commission in, the armed forces of a
foreign country
5. By cancellation of the certification of
naturalization
6. By having been declared by competent
authority a deserter of the Philippine
armed forces in time of war, unless
subsequently, a plenary pardon or
amnesty has been granted
7. In the case of a woman, upon her
marriage to a foreigner if by virtue of
the laws in force in her husbands
country, she acquires his nationality.
The grounds for the reacquisition of citizenship
are as follows:
1. By naturalization. Provided, that the
applicant possess none of the
disqualification prescribed in section 4
of commonwealth act no. 473
2. By repatriation of deserters of the
army, navy or air corps: provided that a
woman who lost her citizenship by
reason of her marriage to an alien may
be repatriated in accordance with the
provisions of commonwealth act no. 63,
as amended, after the termination of
the marital status
3. By direct act of the congress of the
Philippines
MARRIAGE
Article 1
Marriage is a special contract of permanent
union between a man and a woman entered
into in accordance with the law for the
establishment of a conjugal and family life. It is
the foundation of the family and an inviolable
social institution whose nature, consequences,
and incidents are governed by law and not
subject to stipulation, except that marriage
settlements may fix the property relations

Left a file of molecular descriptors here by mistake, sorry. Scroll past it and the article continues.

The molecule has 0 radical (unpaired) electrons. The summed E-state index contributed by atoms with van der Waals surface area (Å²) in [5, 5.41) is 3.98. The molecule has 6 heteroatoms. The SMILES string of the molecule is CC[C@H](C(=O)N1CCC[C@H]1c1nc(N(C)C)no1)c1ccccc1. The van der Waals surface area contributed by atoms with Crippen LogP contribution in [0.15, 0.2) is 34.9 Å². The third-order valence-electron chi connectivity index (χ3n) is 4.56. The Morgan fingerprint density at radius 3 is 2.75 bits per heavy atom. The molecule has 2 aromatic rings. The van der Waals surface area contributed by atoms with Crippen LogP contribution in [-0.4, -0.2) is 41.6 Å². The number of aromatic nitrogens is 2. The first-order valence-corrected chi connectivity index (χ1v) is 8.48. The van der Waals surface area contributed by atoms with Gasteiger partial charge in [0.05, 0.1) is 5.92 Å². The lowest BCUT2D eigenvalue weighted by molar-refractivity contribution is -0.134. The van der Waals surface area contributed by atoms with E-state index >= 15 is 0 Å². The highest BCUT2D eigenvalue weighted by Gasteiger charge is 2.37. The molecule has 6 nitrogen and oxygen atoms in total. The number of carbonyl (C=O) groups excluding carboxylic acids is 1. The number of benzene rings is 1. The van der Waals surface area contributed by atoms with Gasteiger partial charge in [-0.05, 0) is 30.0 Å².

during the marriage within the limits provided
by this code
By the contract of marriage, a man and a
woman enter a joint life, acting, living and
working as one.
Marriage is one of the basic civil rights of man,
fundamental to our very existence and survival.
The freedom to marry has long been recognized
as one of the vital personal rights essential to
the orderly pursuit of the happiness by free
man.
It is something more than a mere contract.
Other contracts may be modified, restricted or
enlarged or entirely released upon the consent
of the parties. Not so with marriage. The
relationship once formed, the law steps in and
holds the parties to various obligations and
liabilities. it is an institution in the maintenance
of which in its purity the public is deeply
interested for it is the foundation of the family
and of society, without which there would be
neither civilization nor progress.
The policy of the law clearly was against such an
annulment considering that a marriage is not at
most a civil contract but it is at least a civil
contract, with status and the interest of the
State added to it.
It is not possible to have a marriage for one
purpose and no marriage at all for other
purposes, for marriage is not only a contract but
a status and a kind of fealty to the state as well.
Marriage as a special contract cannot be
restricted by discriminatory policies of private
individuals or corporations.
That a marriage is not an ordinary contract is
even highlighted by the fact that Article 350 of
the Revised penal code provides that the
penalty of prision correccional in its medium
and maximum period shall be imposed upon
any person, who not having committed bigamy
which is separately penalized under Article